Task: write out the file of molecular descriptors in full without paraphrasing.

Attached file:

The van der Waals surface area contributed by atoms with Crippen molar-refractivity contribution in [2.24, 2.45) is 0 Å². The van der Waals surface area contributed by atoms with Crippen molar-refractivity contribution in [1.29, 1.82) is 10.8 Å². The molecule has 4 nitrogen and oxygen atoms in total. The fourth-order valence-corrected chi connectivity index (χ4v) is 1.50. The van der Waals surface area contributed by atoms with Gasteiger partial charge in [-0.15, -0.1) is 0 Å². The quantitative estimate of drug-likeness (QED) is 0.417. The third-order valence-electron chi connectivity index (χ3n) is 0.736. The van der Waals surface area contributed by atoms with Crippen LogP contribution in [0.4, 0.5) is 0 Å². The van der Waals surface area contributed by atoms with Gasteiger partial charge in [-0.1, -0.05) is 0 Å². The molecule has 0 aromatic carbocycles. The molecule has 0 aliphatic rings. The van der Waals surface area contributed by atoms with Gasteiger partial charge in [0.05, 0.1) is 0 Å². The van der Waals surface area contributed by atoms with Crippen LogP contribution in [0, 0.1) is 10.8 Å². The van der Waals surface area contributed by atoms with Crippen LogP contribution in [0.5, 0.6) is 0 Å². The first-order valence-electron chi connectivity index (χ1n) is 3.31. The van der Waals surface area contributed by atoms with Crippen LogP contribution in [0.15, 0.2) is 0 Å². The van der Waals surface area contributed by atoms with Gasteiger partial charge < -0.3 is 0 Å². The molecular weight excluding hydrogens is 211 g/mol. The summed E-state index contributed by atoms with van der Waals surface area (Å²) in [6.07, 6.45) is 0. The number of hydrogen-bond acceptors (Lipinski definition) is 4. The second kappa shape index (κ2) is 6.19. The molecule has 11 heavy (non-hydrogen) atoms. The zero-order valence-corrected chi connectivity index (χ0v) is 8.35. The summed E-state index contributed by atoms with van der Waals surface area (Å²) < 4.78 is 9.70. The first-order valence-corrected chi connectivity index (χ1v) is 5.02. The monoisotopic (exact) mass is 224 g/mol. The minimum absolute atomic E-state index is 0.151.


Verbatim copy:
The van der Waals surface area contributed by atoms with Crippen molar-refractivity contribution in [2.24, 2.45) is 0 Å². The van der Waals surface area contributed by atoms with Crippen molar-refractivity contribution in [1.29, 1.82) is 10.8 Å². The molecule has 4 nitrogen and oxygen atoms in total. The fourth-order valence-corrected chi connectivity index (χ4v) is 1.50. The van der Waals surface area contributed by atoms with Gasteiger partial charge in [-0.15, -0.1) is 0 Å². The quantitative estimate of drug-likeness (QED) is 0.417. The third-order valence-electron chi connectivity index (χ3n) is 0.736. The van der Waals surface area contributed by atoms with Crippen LogP contribution in [0.4, 0.5) is 0 Å². The van der Waals surface area contributed by atoms with Gasteiger partial charge in [-0.1, -0.05) is 0 Å². The molecule has 0 aromatic carbocycles. The molecule has 0 aliphatic rings. The van der Waals surface area contributed by atoms with Gasteiger partial charge in [0.05, 0.1) is 0 Å². The van der Waals surface area contributed by atoms with Crippen LogP contribution in [0, 0.1) is 10.8 Å². The van der Waals surface area contributed by atoms with Crippen LogP contribution in [0.5, 0.6) is 0 Å². The first-order valence-electron chi connectivity index (χ1n) is 3.31. The van der Waals surface area contributed by atoms with Crippen LogP contribution in [0.15, 0.2) is 0 Å². The van der Waals surface area contributed by atoms with Gasteiger partial charge < -0.3 is 0 Å². The molecular weight excluding hydrogens is 211 g/mol. The summed E-state index contributed by atoms with van der Waals surface area (Å²) in [6.07, 6.45) is 0. The number of hydrogen-bond acceptors (Lipinski definition) is 4. The second kappa shape index (κ2) is 6.19. The molecule has 11 heavy (non-hydrogen) atoms. The zero-order valence-corrected chi connectivity index (χ0v) is 8.35. The summed E-state index contributed by atoms with van der Waals surface area (Å²) < 4.78 is 9.70. The first-order valence-corrected chi connectivity index (χ1v) is 5.02. The monoisotopic (exact) mass is 224 g/mol. The minimum absolute atomic E-state index is 0.151.